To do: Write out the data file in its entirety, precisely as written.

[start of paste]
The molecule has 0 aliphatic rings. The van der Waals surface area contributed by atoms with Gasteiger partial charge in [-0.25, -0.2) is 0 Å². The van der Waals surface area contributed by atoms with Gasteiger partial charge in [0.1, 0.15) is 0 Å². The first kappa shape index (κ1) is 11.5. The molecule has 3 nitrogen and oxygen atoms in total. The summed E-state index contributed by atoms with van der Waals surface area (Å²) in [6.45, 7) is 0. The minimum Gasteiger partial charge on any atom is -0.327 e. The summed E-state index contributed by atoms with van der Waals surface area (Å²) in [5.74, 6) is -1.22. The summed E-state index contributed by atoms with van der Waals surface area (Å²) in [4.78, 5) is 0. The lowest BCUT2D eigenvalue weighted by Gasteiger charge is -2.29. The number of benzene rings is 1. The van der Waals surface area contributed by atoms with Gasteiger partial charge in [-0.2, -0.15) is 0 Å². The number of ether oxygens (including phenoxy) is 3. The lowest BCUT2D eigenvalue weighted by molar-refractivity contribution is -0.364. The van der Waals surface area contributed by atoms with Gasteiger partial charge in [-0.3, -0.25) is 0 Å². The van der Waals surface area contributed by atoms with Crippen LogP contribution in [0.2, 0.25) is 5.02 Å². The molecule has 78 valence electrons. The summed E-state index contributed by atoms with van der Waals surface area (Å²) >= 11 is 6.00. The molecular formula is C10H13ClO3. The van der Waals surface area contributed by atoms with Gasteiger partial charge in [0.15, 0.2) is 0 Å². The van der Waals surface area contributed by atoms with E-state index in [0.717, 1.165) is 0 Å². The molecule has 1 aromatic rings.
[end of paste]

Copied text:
The molecule has 0 aliphatic rings. The van der Waals surface area contributed by atoms with Gasteiger partial charge in [-0.25, -0.2) is 0 Å². The van der Waals surface area contributed by atoms with Gasteiger partial charge in [0.1, 0.15) is 0 Å². The first kappa shape index (κ1) is 11.5. The molecule has 3 nitrogen and oxygen atoms in total. The summed E-state index contributed by atoms with van der Waals surface area (Å²) in [6.45, 7) is 0. The minimum Gasteiger partial charge on any atom is -0.327 e. The summed E-state index contributed by atoms with van der Waals surface area (Å²) in [5.74, 6) is -1.22. The summed E-state index contributed by atoms with van der Waals surface area (Å²) in [4.78, 5) is 0. The lowest BCUT2D eigenvalue weighted by Gasteiger charge is -2.29. The number of benzene rings is 1. The van der Waals surface area contributed by atoms with Gasteiger partial charge in [-0.2, -0.15) is 0 Å². The number of ether oxygens (including phenoxy) is 3. The lowest BCUT2D eigenvalue weighted by molar-refractivity contribution is -0.364. The van der Waals surface area contributed by atoms with Gasteiger partial charge in [-0.3, -0.25) is 0 Å². The van der Waals surface area contributed by atoms with Crippen LogP contribution in [0.2, 0.25) is 5.02 Å². The molecule has 78 valence electrons. The summed E-state index contributed by atoms with van der Waals surface area (Å²) >= 11 is 6.00. The molecular formula is C10H13ClO3. The van der Waals surface area contributed by atoms with Gasteiger partial charge in [0.15, 0.2) is 0 Å². The van der Waals surface area contributed by atoms with E-state index in [0.717, 1.165) is 0 Å². The molecule has 1 aromatic rings.